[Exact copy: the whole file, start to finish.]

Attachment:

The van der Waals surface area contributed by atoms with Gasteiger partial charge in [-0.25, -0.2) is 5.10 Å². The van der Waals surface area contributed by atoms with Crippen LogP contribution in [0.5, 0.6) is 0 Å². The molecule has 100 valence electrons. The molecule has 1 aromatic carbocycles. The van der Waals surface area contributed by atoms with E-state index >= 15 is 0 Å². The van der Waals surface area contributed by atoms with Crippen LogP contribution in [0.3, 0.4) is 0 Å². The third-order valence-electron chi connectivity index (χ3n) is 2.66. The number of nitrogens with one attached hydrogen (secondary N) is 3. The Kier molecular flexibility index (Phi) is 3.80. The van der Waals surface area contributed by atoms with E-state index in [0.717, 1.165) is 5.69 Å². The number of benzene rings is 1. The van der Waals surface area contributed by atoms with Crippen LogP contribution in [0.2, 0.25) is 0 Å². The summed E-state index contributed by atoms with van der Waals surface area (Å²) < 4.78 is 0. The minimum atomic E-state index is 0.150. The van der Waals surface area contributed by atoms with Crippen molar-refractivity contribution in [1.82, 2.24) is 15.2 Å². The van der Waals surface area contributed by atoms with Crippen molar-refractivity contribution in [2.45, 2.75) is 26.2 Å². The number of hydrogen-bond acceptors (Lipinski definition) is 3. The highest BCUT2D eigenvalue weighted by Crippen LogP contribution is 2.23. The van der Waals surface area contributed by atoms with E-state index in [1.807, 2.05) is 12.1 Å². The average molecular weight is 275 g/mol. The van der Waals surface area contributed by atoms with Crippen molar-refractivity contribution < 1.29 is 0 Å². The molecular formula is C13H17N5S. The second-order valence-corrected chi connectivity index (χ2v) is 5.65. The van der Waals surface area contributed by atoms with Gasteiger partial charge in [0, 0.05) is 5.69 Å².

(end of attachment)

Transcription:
The van der Waals surface area contributed by atoms with Gasteiger partial charge in [-0.25, -0.2) is 5.10 Å². The van der Waals surface area contributed by atoms with Crippen LogP contribution in [0.5, 0.6) is 0 Å². The molecule has 100 valence electrons. The molecule has 1 aromatic carbocycles. The van der Waals surface area contributed by atoms with E-state index >= 15 is 0 Å². The van der Waals surface area contributed by atoms with Crippen LogP contribution in [0.3, 0.4) is 0 Å². The third-order valence-electron chi connectivity index (χ3n) is 2.66. The number of nitrogens with one attached hydrogen (secondary N) is 3. The Kier molecular flexibility index (Phi) is 3.80. The van der Waals surface area contributed by atoms with E-state index in [0.717, 1.165) is 5.69 Å². The number of benzene rings is 1. The van der Waals surface area contributed by atoms with Crippen LogP contribution in [0.2, 0.25) is 0 Å². The summed E-state index contributed by atoms with van der Waals surface area (Å²) < 4.78 is 0. The minimum atomic E-state index is 0.150. The van der Waals surface area contributed by atoms with Crippen molar-refractivity contribution in [1.82, 2.24) is 15.2 Å². The van der Waals surface area contributed by atoms with Crippen molar-refractivity contribution in [2.45, 2.75) is 26.2 Å². The number of hydrogen-bond acceptors (Lipinski definition) is 3. The highest BCUT2D eigenvalue weighted by Crippen LogP contribution is 2.23. The van der Waals surface area contributed by atoms with E-state index in [1.807, 2.05) is 12.1 Å². The average molecular weight is 275 g/mol. The van der Waals surface area contributed by atoms with Crippen molar-refractivity contribution < 1.29 is 0 Å². The molecular formula is C13H17N5S. The second-order valence-corrected chi connectivity index (χ2v) is 5.65. The van der Waals surface area contributed by atoms with Gasteiger partial charge in [0, 0.05) is 5.69 Å².